The two characters put themselves in danger almost intentionally in defiance of the adults, all the while picking the worst possible times to air personal grievances.

For example, at one point while they’re being hunted down by the film’s eponymous predator, Meredith chides the air out her father for just not generally keeping his promises.

(from left) Norah (Leah Sava Jeffries) and Nathan (Idris Elba) in Beast, directed by Baltasar Kormákur.

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Stunts like this do not make the characters redeemable in the eyes of audiences, and presenting characters in this fashion only makes the audience want to see them get theirs in the end, and they only feel more robbed when it doesn’t happen.

The film would have fared better if trimmed the fat on these useless characters and meshed them in one.

Source: Beast (2022), Universal Pictures

Meanwhile, the conflict of the movie is pretty straightforward: there’s a pissed-off and vengeful lion on the hunt for all humans after poachers kill off his entire Pride.

Strangely though, the film can’t commit to how believably they want the lion to be presented as a predator.

Source: Beast (2022), Universal Pictures

Unlike Cujo, whose insanity was explained through his being bitten by a rabies-infected bat, the lion survives dozens of tranquilizers and even a fiery car explosion, with the only explanation as to how is that you don’t mess with a lion’s pride.

Source: Beast (2022), Universal Pictures

It should also be noted that it isn’t just the film’s animals who are pull off some incredible feats, but its human characters as well, as they manage to survive so many mortal wounds over the course of the film’s runtime that you’ll end up wondering if they’re superhuman.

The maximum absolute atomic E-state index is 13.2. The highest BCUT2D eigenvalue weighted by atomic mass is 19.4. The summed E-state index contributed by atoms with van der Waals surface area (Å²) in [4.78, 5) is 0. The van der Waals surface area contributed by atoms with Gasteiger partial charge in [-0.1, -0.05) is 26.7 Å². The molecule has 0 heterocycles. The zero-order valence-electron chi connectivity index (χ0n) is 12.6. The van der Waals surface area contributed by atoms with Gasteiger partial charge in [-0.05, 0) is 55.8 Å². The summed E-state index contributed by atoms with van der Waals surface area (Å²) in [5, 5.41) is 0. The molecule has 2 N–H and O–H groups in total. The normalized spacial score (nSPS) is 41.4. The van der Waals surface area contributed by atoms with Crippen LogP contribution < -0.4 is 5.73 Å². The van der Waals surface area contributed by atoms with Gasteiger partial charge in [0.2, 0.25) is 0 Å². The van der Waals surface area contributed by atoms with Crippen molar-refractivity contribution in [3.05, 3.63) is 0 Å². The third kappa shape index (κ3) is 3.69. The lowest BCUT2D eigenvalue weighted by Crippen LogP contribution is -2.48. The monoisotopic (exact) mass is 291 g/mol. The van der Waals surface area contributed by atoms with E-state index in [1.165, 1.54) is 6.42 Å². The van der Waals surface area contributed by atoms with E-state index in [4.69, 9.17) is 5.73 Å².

To that end, some viewers are going to have reservations about the film’s ending, which involves seeing a character go one-on-one with a lion in a fashion that would not fare well for them in real life.

(from left) Meredith Samuels (Iyana Halley), Dr. Nate Samuels (Idris Elba) and Norah Samuels (Leah Jeffries) in Beast, directed by Baltasar Kormákur.

Beast is a solid ‘man vs prey’ movie within the bubble of survivor thrillers. However, the film is pretty light on any real substance outside of it’s main antagonist.

There are many aspects that need improvement. Beast isn’t exactly the next Jaws, but the film is solid when it sticks to the confines of the story.

Source: Beast (2022), Universal Pictures

I don’t believe in turning your brain off to enjoy a movie, but it is hard to tell a small budget film with a limited cast to make even further cuts to fix it’s issues.

Ultimately, Beast is a film which proves that sometimes addition by subtraction is the best policy – and that just maybe, when survival is on the line, it is probably for the best to leave petty differences at the door.

Source: Beast (2022), Universal Pictures

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'Beast' Review - An Apex Predator Takes On A Man And His Two Unlikable Daughters
  • Strong performance by Idris Elba
  • Solid 'Hunter vs Prey' story arc
  • Well shot South African backdrop
  • Family drama outshines story
  • Annoying teenage girl syndrome
  • Character-induced stupidity throughout
4Overall Score
Reader Rating: (14 Votes)